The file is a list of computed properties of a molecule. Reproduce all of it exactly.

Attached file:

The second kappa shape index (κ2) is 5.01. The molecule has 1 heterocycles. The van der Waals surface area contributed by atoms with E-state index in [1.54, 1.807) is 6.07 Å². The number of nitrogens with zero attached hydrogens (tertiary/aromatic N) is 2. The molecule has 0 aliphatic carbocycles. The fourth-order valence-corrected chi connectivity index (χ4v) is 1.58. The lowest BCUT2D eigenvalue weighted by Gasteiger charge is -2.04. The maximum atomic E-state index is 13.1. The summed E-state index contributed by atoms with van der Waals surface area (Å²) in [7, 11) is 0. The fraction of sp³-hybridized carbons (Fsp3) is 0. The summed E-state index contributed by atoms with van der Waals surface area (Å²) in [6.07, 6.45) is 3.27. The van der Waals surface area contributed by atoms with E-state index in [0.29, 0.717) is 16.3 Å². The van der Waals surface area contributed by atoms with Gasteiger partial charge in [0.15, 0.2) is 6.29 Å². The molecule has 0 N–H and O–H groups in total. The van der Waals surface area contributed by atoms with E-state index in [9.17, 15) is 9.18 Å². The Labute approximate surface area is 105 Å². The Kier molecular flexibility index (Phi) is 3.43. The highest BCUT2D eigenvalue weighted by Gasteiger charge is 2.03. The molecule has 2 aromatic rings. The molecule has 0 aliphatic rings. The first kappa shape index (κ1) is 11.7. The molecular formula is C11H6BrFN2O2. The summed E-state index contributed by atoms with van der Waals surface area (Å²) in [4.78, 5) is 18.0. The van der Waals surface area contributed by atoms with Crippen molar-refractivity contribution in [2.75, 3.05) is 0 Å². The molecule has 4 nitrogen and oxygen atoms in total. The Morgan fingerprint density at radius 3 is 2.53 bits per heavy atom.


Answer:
The second kappa shape index (κ2) is 5.01. The molecule has 1 heterocycles. The van der Waals surface area contributed by atoms with E-state index in [1.54, 1.807) is 6.07 Å². The number of nitrogens with zero attached hydrogens (tertiary/aromatic N) is 2. The molecule has 0 aliphatic carbocycles. The fourth-order valence-corrected chi connectivity index (χ4v) is 1.58. The lowest BCUT2D eigenvalue weighted by Gasteiger charge is -2.04. The maximum atomic E-state index is 13.1. The summed E-state index contributed by atoms with van der Waals surface area (Å²) in [7, 11) is 0. The fraction of sp³-hybridized carbons (Fsp3) is 0. The summed E-state index contributed by atoms with van der Waals surface area (Å²) in [6.07, 6.45) is 3.27. The van der Waals surface area contributed by atoms with E-state index in [0.29, 0.717) is 16.3 Å². The van der Waals surface area contributed by atoms with Gasteiger partial charge in [0.15, 0.2) is 6.29 Å². The molecule has 0 N–H and O–H groups in total. The van der Waals surface area contributed by atoms with E-state index in [9.17, 15) is 9.18 Å². The Labute approximate surface area is 105 Å². The Kier molecular flexibility index (Phi) is 3.43. The highest BCUT2D eigenvalue weighted by Gasteiger charge is 2.03. The molecule has 2 aromatic rings. The molecule has 0 aliphatic rings. The first kappa shape index (κ1) is 11.7. The molecular formula is C11H6BrFN2O2. The summed E-state index contributed by atoms with van der Waals surface area (Å²) in [4.78, 5) is 18.0. The van der Waals surface area contributed by atoms with Crippen molar-refractivity contribution in [2.75, 3.05) is 0 Å². The molecule has 4 nitrogen and oxygen atoms in total. The Morgan fingerprint density at radius 3 is 2.53 bits per heavy atom.